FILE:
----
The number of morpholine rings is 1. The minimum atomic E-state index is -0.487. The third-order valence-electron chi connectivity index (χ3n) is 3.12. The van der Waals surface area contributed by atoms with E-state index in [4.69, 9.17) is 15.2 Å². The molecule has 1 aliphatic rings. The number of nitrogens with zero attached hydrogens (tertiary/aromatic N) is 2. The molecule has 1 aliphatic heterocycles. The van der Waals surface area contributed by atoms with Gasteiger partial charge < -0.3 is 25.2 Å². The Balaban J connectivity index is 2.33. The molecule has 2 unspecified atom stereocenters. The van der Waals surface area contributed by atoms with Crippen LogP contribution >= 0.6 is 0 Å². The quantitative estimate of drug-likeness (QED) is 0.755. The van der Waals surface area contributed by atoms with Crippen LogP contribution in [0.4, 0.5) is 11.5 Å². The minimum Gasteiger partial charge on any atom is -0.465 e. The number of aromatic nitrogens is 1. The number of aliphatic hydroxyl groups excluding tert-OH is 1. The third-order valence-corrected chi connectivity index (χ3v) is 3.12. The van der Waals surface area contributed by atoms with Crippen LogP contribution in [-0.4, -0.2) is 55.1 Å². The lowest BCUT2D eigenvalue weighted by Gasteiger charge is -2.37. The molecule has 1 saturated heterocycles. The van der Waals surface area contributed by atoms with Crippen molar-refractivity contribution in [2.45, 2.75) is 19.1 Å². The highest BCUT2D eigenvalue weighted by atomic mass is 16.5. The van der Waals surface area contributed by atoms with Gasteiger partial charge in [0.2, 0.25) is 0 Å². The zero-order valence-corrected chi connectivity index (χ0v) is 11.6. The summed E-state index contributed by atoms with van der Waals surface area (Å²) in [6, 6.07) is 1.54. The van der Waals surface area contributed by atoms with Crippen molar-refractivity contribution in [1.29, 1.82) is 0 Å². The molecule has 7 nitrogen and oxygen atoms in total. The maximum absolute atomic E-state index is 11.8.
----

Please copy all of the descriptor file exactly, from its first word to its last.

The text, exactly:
The number of morpholine rings is 1. The minimum atomic E-state index is -0.487. The third-order valence-electron chi connectivity index (χ3n) is 3.12. The van der Waals surface area contributed by atoms with E-state index in [4.69, 9.17) is 15.2 Å². The molecule has 1 aliphatic rings. The number of nitrogens with zero attached hydrogens (tertiary/aromatic N) is 2. The molecule has 1 aliphatic heterocycles. The van der Waals surface area contributed by atoms with Gasteiger partial charge < -0.3 is 25.2 Å². The Balaban J connectivity index is 2.33. The molecule has 2 unspecified atom stereocenters. The van der Waals surface area contributed by atoms with Crippen LogP contribution >= 0.6 is 0 Å². The quantitative estimate of drug-likeness (QED) is 0.755. The van der Waals surface area contributed by atoms with Crippen LogP contribution in [0.4, 0.5) is 11.5 Å². The minimum Gasteiger partial charge on any atom is -0.465 e. The number of aromatic nitrogens is 1. The number of aliphatic hydroxyl groups excluding tert-OH is 1. The third-order valence-corrected chi connectivity index (χ3v) is 3.12. The van der Waals surface area contributed by atoms with Crippen LogP contribution in [-0.4, -0.2) is 55.1 Å². The lowest BCUT2D eigenvalue weighted by Gasteiger charge is -2.37. The molecule has 1 saturated heterocycles. The van der Waals surface area contributed by atoms with Crippen molar-refractivity contribution in [2.45, 2.75) is 19.1 Å². The highest BCUT2D eigenvalue weighted by atomic mass is 16.5. The van der Waals surface area contributed by atoms with Gasteiger partial charge in [0.2, 0.25) is 0 Å². The zero-order valence-corrected chi connectivity index (χ0v) is 11.6. The summed E-state index contributed by atoms with van der Waals surface area (Å²) in [6, 6.07) is 1.54. The van der Waals surface area contributed by atoms with Crippen molar-refractivity contribution in [1.29, 1.82) is 0 Å². The molecule has 7 nitrogen and oxygen atoms in total. The maximum absolute atomic E-state index is 11.8.